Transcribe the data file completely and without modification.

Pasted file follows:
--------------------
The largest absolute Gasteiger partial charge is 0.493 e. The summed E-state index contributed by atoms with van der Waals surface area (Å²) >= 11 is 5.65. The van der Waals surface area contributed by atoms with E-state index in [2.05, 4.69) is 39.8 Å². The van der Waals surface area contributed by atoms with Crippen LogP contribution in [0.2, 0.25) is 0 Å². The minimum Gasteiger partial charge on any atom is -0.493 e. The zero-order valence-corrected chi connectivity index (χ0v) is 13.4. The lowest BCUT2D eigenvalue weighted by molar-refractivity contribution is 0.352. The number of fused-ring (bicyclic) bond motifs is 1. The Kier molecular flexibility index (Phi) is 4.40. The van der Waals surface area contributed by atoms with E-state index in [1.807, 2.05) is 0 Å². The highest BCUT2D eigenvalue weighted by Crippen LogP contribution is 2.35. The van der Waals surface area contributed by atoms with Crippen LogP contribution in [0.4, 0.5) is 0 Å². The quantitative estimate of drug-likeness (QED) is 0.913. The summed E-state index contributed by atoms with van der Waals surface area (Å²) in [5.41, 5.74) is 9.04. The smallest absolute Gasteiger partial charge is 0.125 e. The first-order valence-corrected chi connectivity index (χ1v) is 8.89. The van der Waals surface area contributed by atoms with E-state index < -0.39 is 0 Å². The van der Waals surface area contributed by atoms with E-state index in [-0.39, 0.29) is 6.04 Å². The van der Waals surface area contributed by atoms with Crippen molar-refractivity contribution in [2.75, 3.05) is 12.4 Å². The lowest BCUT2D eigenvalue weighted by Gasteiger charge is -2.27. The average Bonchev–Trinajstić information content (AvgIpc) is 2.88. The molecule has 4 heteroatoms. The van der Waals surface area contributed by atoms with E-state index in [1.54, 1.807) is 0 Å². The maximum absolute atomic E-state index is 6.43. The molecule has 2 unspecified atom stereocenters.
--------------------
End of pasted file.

The largest absolute Gasteiger partial charge is 0.493 e. The summed E-state index contributed by atoms with van der Waals surface area (Å²) >= 11 is 5.65. The van der Waals surface area contributed by atoms with E-state index in [2.05, 4.69) is 39.8 Å². The van der Waals surface area contributed by atoms with Crippen LogP contribution in [0.2, 0.25) is 0 Å². The minimum Gasteiger partial charge on any atom is -0.493 e. The zero-order valence-corrected chi connectivity index (χ0v) is 13.4. The lowest BCUT2D eigenvalue weighted by molar-refractivity contribution is 0.352. The number of fused-ring (bicyclic) bond motifs is 1. The Kier molecular flexibility index (Phi) is 4.40. The van der Waals surface area contributed by atoms with E-state index in [1.807, 2.05) is 0 Å². The highest BCUT2D eigenvalue weighted by Crippen LogP contribution is 2.35. The van der Waals surface area contributed by atoms with Crippen LogP contribution in [0.4, 0.5) is 0 Å². The quantitative estimate of drug-likeness (QED) is 0.913. The summed E-state index contributed by atoms with van der Waals surface area (Å²) in [5.41, 5.74) is 9.04. The smallest absolute Gasteiger partial charge is 0.125 e. The first-order valence-corrected chi connectivity index (χ1v) is 8.89. The van der Waals surface area contributed by atoms with E-state index < -0.39 is 0 Å². The van der Waals surface area contributed by atoms with E-state index in [-0.39, 0.29) is 6.04 Å². The van der Waals surface area contributed by atoms with Crippen molar-refractivity contribution in [2.75, 3.05) is 12.4 Å². The lowest BCUT2D eigenvalue weighted by Gasteiger charge is -2.27. The average Bonchev–Trinajstić information content (AvgIpc) is 2.88. The molecule has 4 heteroatoms. The van der Waals surface area contributed by atoms with E-state index in [1.54, 1.807) is 0 Å². The maximum absolute atomic E-state index is 6.43. The molecule has 2 unspecified atom stereocenters.